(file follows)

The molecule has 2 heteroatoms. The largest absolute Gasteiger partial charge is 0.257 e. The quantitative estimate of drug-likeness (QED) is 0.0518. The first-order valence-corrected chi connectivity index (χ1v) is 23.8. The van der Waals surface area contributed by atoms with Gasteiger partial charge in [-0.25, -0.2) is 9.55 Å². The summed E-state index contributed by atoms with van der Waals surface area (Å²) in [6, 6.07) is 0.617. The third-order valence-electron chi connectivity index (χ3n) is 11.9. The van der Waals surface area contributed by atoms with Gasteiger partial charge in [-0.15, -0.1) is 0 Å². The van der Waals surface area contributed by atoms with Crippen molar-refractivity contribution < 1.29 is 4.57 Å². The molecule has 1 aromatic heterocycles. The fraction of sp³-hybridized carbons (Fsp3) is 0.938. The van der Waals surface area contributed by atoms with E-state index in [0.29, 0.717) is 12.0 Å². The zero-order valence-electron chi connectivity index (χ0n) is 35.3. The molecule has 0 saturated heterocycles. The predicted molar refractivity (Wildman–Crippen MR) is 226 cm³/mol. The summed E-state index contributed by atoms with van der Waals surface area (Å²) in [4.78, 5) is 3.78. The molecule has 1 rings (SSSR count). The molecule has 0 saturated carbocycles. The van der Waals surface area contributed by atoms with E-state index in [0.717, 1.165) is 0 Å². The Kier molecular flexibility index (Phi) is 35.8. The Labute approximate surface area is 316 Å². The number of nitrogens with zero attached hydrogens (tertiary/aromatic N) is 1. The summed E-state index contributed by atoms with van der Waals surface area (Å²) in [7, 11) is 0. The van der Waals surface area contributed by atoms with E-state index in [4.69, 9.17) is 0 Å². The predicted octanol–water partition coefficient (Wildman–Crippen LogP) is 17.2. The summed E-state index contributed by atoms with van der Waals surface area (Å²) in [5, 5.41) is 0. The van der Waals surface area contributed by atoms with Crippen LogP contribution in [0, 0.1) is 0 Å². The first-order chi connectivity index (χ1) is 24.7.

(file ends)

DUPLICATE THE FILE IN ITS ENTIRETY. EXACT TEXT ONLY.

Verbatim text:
The molecule has 2 heteroatoms. The largest absolute Gasteiger partial charge is 0.257 e. The quantitative estimate of drug-likeness (QED) is 0.0518. The first-order valence-corrected chi connectivity index (χ1v) is 23.8. The van der Waals surface area contributed by atoms with Gasteiger partial charge in [-0.25, -0.2) is 9.55 Å². The summed E-state index contributed by atoms with van der Waals surface area (Å²) in [6, 6.07) is 0.617. The third-order valence-electron chi connectivity index (χ3n) is 11.9. The van der Waals surface area contributed by atoms with Gasteiger partial charge in [-0.15, -0.1) is 0 Å². The van der Waals surface area contributed by atoms with Crippen molar-refractivity contribution < 1.29 is 4.57 Å². The molecule has 1 aromatic heterocycles. The fraction of sp³-hybridized carbons (Fsp3) is 0.938. The van der Waals surface area contributed by atoms with E-state index in [0.29, 0.717) is 12.0 Å². The zero-order valence-electron chi connectivity index (χ0n) is 35.3. The molecule has 0 saturated heterocycles. The predicted molar refractivity (Wildman–Crippen MR) is 226 cm³/mol. The summed E-state index contributed by atoms with van der Waals surface area (Å²) in [4.78, 5) is 3.78. The molecule has 1 rings (SSSR count). The molecule has 0 saturated carbocycles. The van der Waals surface area contributed by atoms with E-state index in [0.717, 1.165) is 0 Å². The Kier molecular flexibility index (Phi) is 35.8. The Labute approximate surface area is 316 Å². The number of nitrogens with zero attached hydrogens (tertiary/aromatic N) is 1. The summed E-state index contributed by atoms with van der Waals surface area (Å²) in [7, 11) is 0. The van der Waals surface area contributed by atoms with E-state index in [4.69, 9.17) is 0 Å². The predicted octanol–water partition coefficient (Wildman–Crippen LogP) is 17.2. The summed E-state index contributed by atoms with van der Waals surface area (Å²) in [5, 5.41) is 0. The van der Waals surface area contributed by atoms with Crippen LogP contribution in [0, 0.1) is 0 Å². The first-order chi connectivity index (χ1) is 24.7.